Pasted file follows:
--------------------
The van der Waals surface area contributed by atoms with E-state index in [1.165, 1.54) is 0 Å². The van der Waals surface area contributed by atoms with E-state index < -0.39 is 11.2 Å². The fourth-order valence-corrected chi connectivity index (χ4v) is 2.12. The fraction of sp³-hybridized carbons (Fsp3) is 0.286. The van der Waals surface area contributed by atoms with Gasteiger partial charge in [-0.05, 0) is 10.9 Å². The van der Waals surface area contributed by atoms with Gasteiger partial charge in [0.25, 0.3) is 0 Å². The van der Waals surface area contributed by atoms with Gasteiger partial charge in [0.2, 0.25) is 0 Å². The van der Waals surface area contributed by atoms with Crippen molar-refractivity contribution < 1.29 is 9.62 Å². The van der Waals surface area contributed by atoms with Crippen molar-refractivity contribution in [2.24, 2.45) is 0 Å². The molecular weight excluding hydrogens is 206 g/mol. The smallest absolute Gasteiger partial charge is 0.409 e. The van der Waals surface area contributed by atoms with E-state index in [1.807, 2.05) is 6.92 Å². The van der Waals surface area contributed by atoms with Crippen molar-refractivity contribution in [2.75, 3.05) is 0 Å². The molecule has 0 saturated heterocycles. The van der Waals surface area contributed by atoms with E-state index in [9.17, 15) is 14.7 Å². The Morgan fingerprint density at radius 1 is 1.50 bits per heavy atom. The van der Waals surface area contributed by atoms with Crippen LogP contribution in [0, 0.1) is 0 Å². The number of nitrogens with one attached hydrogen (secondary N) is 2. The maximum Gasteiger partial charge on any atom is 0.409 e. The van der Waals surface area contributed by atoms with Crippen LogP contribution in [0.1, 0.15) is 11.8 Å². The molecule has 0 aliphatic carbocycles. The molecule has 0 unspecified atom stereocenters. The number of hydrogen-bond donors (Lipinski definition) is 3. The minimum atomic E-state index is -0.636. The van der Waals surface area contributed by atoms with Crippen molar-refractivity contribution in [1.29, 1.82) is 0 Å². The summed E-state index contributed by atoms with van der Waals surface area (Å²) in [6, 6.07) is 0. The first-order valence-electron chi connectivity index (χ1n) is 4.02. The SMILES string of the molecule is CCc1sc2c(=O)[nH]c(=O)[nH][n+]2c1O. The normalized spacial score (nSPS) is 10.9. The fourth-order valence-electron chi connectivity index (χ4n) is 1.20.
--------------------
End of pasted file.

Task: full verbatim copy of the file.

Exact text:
The van der Waals surface area contributed by atoms with E-state index in [1.165, 1.54) is 0 Å². The van der Waals surface area contributed by atoms with E-state index < -0.39 is 11.2 Å². The fourth-order valence-corrected chi connectivity index (χ4v) is 2.12. The fraction of sp³-hybridized carbons (Fsp3) is 0.286. The van der Waals surface area contributed by atoms with Gasteiger partial charge in [-0.05, 0) is 10.9 Å². The van der Waals surface area contributed by atoms with Gasteiger partial charge in [0.25, 0.3) is 0 Å². The van der Waals surface area contributed by atoms with Gasteiger partial charge in [0.2, 0.25) is 0 Å². The van der Waals surface area contributed by atoms with Crippen molar-refractivity contribution < 1.29 is 9.62 Å². The van der Waals surface area contributed by atoms with Crippen molar-refractivity contribution in [2.24, 2.45) is 0 Å². The molecular weight excluding hydrogens is 206 g/mol. The smallest absolute Gasteiger partial charge is 0.409 e. The van der Waals surface area contributed by atoms with E-state index in [1.807, 2.05) is 6.92 Å². The van der Waals surface area contributed by atoms with Crippen molar-refractivity contribution in [2.75, 3.05) is 0 Å². The molecule has 0 saturated heterocycles. The van der Waals surface area contributed by atoms with E-state index in [9.17, 15) is 14.7 Å². The Morgan fingerprint density at radius 1 is 1.50 bits per heavy atom. The van der Waals surface area contributed by atoms with Crippen LogP contribution in [0, 0.1) is 0 Å². The number of nitrogens with one attached hydrogen (secondary N) is 2. The maximum Gasteiger partial charge on any atom is 0.409 e. The van der Waals surface area contributed by atoms with Crippen LogP contribution in [0.1, 0.15) is 11.8 Å². The molecule has 0 aliphatic carbocycles. The molecule has 0 unspecified atom stereocenters. The number of hydrogen-bond donors (Lipinski definition) is 3. The minimum atomic E-state index is -0.636. The van der Waals surface area contributed by atoms with Crippen molar-refractivity contribution in [1.29, 1.82) is 0 Å². The summed E-state index contributed by atoms with van der Waals surface area (Å²) in [6, 6.07) is 0. The first-order valence-electron chi connectivity index (χ1n) is 4.02. The SMILES string of the molecule is CCc1sc2c(=O)[nH]c(=O)[nH][n+]2c1O. The normalized spacial score (nSPS) is 10.9. The fourth-order valence-electron chi connectivity index (χ4n) is 1.20.